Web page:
Meiosis

In the eukaryotes (all living organisms except bacteria), there are two forms of cell division—mitosis and meiosis. Mitosis, described in chapter 4, is the basis for division of the single-celled fertilized egg, growth of an embryo, and all postnatal growth and tissue repair. It is essentially the splitting of a cell with a distribution of chromosomes that results in two genetically identical daughter cells. It consists of four stages—prophase, metaphase, anaphase, and telophase.

You may find it beneficial to review figure 4.13 (p. 144) because of the important similarities and differences between mitosis and meiosis. There are three important differences:

1. In mitosis, each double-stranded chromosome divides into two single-stranded ones, but each daughter cell still has 46 chromosomes (23 pairs). Meiosis, by contrast, reduces the chromosome number by half. The parent cell is diploid (2n), meaning it has 46 chromosomes in 23 homologous pairs (see fig. 4.15, p. 146), whereas the daughter cells are haploid (n), with 23 unpaired chromosomes.

2. In mitosis, the chromosomes do not change their genetic makeup. In an early stage of meiosis, however, the chromosomes of each homologous pair join and exchange portions of their DNA. This creates new combinations of genes, so the chromosomes we pass on to our offspring are not the same chromosomes that we inherit from our parents.

3. In mitosis, each parent cell produces only two daughter cells. In meiosis, it produces four. In the male, four sperm therefore develop from each original germ cell. The situation is somewhat different in the female (see chapter 28).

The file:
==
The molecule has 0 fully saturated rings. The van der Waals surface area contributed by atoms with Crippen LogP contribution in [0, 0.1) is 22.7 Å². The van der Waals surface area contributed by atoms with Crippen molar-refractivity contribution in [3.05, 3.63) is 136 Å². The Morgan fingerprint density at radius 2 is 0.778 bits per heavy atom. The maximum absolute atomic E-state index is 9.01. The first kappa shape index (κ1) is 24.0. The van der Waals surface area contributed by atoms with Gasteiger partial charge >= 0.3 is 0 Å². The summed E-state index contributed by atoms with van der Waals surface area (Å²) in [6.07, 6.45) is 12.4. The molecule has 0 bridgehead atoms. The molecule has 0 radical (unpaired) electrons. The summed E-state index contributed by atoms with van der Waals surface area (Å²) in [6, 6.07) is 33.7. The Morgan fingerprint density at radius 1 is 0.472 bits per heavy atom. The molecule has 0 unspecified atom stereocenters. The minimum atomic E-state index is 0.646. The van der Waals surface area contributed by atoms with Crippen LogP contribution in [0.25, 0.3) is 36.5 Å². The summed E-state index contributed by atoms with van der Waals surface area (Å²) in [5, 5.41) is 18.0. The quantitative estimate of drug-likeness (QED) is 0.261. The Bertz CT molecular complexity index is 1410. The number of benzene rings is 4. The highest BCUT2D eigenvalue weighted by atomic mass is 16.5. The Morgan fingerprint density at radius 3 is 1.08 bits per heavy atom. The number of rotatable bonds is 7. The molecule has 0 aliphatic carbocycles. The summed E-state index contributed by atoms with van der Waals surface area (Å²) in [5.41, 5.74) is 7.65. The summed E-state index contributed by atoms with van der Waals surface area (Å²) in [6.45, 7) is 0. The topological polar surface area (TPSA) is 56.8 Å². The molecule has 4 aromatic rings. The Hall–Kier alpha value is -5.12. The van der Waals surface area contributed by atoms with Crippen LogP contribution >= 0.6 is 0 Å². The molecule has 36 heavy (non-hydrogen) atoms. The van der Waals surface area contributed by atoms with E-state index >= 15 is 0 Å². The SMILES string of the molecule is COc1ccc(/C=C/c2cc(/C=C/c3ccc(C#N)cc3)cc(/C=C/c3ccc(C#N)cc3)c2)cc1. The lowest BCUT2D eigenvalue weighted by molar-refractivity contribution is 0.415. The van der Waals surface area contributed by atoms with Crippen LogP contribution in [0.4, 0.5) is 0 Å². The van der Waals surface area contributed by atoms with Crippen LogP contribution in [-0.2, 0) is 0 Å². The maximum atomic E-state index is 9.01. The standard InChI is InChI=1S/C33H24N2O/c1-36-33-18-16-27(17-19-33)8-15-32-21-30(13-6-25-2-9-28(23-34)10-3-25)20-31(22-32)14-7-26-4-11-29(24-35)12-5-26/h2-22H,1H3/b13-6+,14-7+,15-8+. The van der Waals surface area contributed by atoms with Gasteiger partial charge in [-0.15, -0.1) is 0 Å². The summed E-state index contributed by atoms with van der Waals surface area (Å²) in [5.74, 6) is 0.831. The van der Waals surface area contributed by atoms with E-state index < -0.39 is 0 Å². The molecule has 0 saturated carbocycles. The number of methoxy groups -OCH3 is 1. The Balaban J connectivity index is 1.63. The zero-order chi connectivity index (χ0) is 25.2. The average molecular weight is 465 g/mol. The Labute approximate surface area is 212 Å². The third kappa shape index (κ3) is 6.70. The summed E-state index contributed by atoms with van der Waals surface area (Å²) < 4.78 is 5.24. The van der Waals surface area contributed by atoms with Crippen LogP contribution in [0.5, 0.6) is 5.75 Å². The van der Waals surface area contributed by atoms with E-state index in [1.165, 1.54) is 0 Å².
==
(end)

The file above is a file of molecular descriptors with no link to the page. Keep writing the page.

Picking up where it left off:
Why use such a relatively complicated process for gameto-genesis? Why not use mitosis, as we do for all other cell replication in the body? The answer is that sexual reproduction is, by definition, biparental. If we are going to combine gametes from two parents to make a child, there must be a mechanism for keeping the chromosome number constant from generation to generation. Mitosis would produce eggs and sperm with 46 chromosomes each. If these gametes combined, the zygote and the next generation would have 92 chromosomes per cell, the generation after that would have 184, and so forth. To prevent the chromosome number from doubling in every generation, the number is reduced by half during gametogenesis. Meiosis is sometimes called reduction division for this reason.30

The stages of meiosis are fundamentally the same in both sexes. Briefly, it consists of two cell divisions in succession and occurs in the following phases: prophase I, metaphase I, anaphase I, telophase I, interkinesis, prophase II, metaphase II, anaphase II, and telophase II. These events are detailed in figure 27.14, but let us note some of its unique and important aspects.

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Saladin: Anatomy & Physiology: The Unity of Form and Function, Third Edition

Chapter 27 The Male Reproductive System 1033

Meiosis I (first division)

Meiosis II (second division)

Early prophase I

Chromatin condenses to form visible chromosomes; each chromosome has 2 chromatids joined by a centromere.

Sucsesiv Mejosis

Chromosome Nucleus

Centrioles

Chromosome Nucleus

Centrioles

Mid - to late prophase I